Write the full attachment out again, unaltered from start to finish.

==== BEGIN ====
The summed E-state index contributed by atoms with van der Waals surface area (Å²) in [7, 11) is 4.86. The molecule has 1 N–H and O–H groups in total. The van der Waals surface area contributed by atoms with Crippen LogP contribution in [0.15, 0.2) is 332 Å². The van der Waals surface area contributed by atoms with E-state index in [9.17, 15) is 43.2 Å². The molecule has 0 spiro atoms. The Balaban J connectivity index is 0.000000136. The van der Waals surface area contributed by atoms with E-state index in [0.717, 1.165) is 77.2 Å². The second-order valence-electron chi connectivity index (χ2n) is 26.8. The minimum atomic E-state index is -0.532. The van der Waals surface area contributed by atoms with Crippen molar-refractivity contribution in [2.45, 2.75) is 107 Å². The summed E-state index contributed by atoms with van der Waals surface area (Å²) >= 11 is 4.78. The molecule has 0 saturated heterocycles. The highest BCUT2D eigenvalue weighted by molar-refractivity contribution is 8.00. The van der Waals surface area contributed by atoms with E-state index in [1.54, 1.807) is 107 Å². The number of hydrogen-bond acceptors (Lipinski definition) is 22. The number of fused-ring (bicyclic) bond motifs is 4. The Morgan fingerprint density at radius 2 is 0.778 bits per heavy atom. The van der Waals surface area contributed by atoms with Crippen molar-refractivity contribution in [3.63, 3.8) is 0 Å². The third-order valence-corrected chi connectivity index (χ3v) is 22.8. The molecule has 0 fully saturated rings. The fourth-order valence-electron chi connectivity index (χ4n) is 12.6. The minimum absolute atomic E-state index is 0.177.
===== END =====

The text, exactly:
The summed E-state index contributed by atoms with van der Waals surface area (Å²) in [7, 11) is 4.86. The molecule has 1 N–H and O–H groups in total. The van der Waals surface area contributed by atoms with Crippen LogP contribution in [0.15, 0.2) is 332 Å². The van der Waals surface area contributed by atoms with E-state index in [9.17, 15) is 43.2 Å². The molecule has 0 spiro atoms. The Balaban J connectivity index is 0.000000136. The van der Waals surface area contributed by atoms with E-state index in [0.717, 1.165) is 77.2 Å². The second-order valence-electron chi connectivity index (χ2n) is 26.8. The minimum atomic E-state index is -0.532. The van der Waals surface area contributed by atoms with Crippen molar-refractivity contribution in [2.45, 2.75) is 107 Å². The summed E-state index contributed by atoms with van der Waals surface area (Å²) >= 11 is 4.78. The molecule has 0 saturated heterocycles. The highest BCUT2D eigenvalue weighted by molar-refractivity contribution is 8.00. The van der Waals surface area contributed by atoms with E-state index in [1.54, 1.807) is 107 Å². The number of hydrogen-bond acceptors (Lipinski definition) is 22. The number of fused-ring (bicyclic) bond motifs is 4. The Morgan fingerprint density at radius 2 is 0.778 bits per heavy atom. The van der Waals surface area contributed by atoms with Crippen molar-refractivity contribution in [3.63, 3.8) is 0 Å². The third-order valence-corrected chi connectivity index (χ3v) is 22.8. The molecule has 0 fully saturated rings. The fourth-order valence-electron chi connectivity index (χ4n) is 12.6. The minimum absolute atomic E-state index is 0.177.